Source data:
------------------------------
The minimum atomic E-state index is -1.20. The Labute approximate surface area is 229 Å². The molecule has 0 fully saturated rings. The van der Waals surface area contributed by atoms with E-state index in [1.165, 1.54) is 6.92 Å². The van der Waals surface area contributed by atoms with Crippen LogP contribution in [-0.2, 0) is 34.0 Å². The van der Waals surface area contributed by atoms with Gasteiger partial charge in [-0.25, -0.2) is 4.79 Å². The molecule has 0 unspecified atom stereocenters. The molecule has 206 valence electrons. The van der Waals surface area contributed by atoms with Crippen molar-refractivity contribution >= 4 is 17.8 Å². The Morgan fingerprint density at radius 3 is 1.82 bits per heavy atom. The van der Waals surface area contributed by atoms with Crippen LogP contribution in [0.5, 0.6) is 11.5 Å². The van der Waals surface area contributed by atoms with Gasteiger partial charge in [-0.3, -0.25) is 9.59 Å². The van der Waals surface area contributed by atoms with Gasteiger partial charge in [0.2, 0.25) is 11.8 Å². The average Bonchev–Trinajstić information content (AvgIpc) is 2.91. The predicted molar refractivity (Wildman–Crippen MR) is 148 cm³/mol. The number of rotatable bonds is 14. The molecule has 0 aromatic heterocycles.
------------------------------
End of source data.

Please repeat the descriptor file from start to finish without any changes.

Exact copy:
The minimum atomic E-state index is -1.20. The Labute approximate surface area is 229 Å². The molecule has 0 fully saturated rings. The van der Waals surface area contributed by atoms with E-state index in [1.165, 1.54) is 6.92 Å². The van der Waals surface area contributed by atoms with Crippen LogP contribution in [-0.2, 0) is 34.0 Å². The van der Waals surface area contributed by atoms with Gasteiger partial charge in [-0.25, -0.2) is 4.79 Å². The molecule has 0 unspecified atom stereocenters. The molecule has 206 valence electrons. The van der Waals surface area contributed by atoms with Crippen molar-refractivity contribution >= 4 is 17.8 Å². The Morgan fingerprint density at radius 3 is 1.82 bits per heavy atom. The van der Waals surface area contributed by atoms with Crippen LogP contribution in [0.5, 0.6) is 11.5 Å². The van der Waals surface area contributed by atoms with Gasteiger partial charge in [-0.3, -0.25) is 9.59 Å². The van der Waals surface area contributed by atoms with Gasteiger partial charge in [0.2, 0.25) is 11.8 Å². The average Bonchev–Trinajstić information content (AvgIpc) is 2.91. The predicted molar refractivity (Wildman–Crippen MR) is 148 cm³/mol. The number of rotatable bonds is 14. The molecule has 0 aromatic heterocycles.